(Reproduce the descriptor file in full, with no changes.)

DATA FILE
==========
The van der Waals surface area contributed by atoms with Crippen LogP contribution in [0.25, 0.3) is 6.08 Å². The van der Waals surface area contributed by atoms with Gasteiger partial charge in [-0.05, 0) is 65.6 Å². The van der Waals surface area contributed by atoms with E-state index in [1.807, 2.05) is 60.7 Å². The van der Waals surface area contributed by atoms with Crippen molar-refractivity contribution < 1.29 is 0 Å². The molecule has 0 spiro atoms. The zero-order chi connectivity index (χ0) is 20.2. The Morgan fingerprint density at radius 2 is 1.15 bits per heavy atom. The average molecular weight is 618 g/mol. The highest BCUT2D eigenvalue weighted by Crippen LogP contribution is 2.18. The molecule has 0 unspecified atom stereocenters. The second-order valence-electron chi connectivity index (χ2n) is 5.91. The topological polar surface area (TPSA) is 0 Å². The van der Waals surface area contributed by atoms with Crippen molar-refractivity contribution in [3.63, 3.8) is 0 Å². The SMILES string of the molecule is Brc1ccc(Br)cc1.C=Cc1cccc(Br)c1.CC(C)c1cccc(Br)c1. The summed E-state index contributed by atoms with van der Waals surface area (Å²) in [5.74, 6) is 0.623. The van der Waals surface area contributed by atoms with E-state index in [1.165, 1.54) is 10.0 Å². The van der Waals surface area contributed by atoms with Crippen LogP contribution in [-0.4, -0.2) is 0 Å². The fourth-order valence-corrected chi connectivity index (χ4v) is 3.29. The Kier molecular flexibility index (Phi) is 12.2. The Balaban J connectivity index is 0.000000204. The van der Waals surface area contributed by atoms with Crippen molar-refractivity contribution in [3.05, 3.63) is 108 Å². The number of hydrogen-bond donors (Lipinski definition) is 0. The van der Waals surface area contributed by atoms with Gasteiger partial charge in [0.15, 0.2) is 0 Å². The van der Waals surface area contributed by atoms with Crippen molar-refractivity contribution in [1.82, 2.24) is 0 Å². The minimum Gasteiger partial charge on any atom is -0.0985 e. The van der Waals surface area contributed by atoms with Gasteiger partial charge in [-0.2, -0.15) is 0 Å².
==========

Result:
The van der Waals surface area contributed by atoms with Crippen LogP contribution in [0.25, 0.3) is 6.08 Å². The van der Waals surface area contributed by atoms with Gasteiger partial charge in [-0.05, 0) is 65.6 Å². The van der Waals surface area contributed by atoms with E-state index in [1.807, 2.05) is 60.7 Å². The van der Waals surface area contributed by atoms with Crippen molar-refractivity contribution < 1.29 is 0 Å². The molecule has 0 spiro atoms. The zero-order chi connectivity index (χ0) is 20.2. The Morgan fingerprint density at radius 2 is 1.15 bits per heavy atom. The average molecular weight is 618 g/mol. The highest BCUT2D eigenvalue weighted by Crippen LogP contribution is 2.18. The molecule has 0 unspecified atom stereocenters. The second-order valence-electron chi connectivity index (χ2n) is 5.91. The topological polar surface area (TPSA) is 0 Å². The van der Waals surface area contributed by atoms with Crippen molar-refractivity contribution in [3.63, 3.8) is 0 Å². The SMILES string of the molecule is Brc1ccc(Br)cc1.C=Cc1cccc(Br)c1.CC(C)c1cccc(Br)c1. The summed E-state index contributed by atoms with van der Waals surface area (Å²) in [5.74, 6) is 0.623. The van der Waals surface area contributed by atoms with E-state index in [1.165, 1.54) is 10.0 Å². The van der Waals surface area contributed by atoms with Crippen LogP contribution in [-0.4, -0.2) is 0 Å². The fourth-order valence-corrected chi connectivity index (χ4v) is 3.29. The Kier molecular flexibility index (Phi) is 12.2. The Balaban J connectivity index is 0.000000204. The van der Waals surface area contributed by atoms with Crippen molar-refractivity contribution in [3.05, 3.63) is 108 Å². The number of hydrogen-bond donors (Lipinski definition) is 0. The van der Waals surface area contributed by atoms with Gasteiger partial charge in [0.15, 0.2) is 0 Å². The van der Waals surface area contributed by atoms with Crippen molar-refractivity contribution in [1.82, 2.24) is 0 Å². The minimum Gasteiger partial charge on any atom is -0.0985 e. The van der Waals surface area contributed by atoms with Gasteiger partial charge in [-0.2, -0.15) is 0 Å².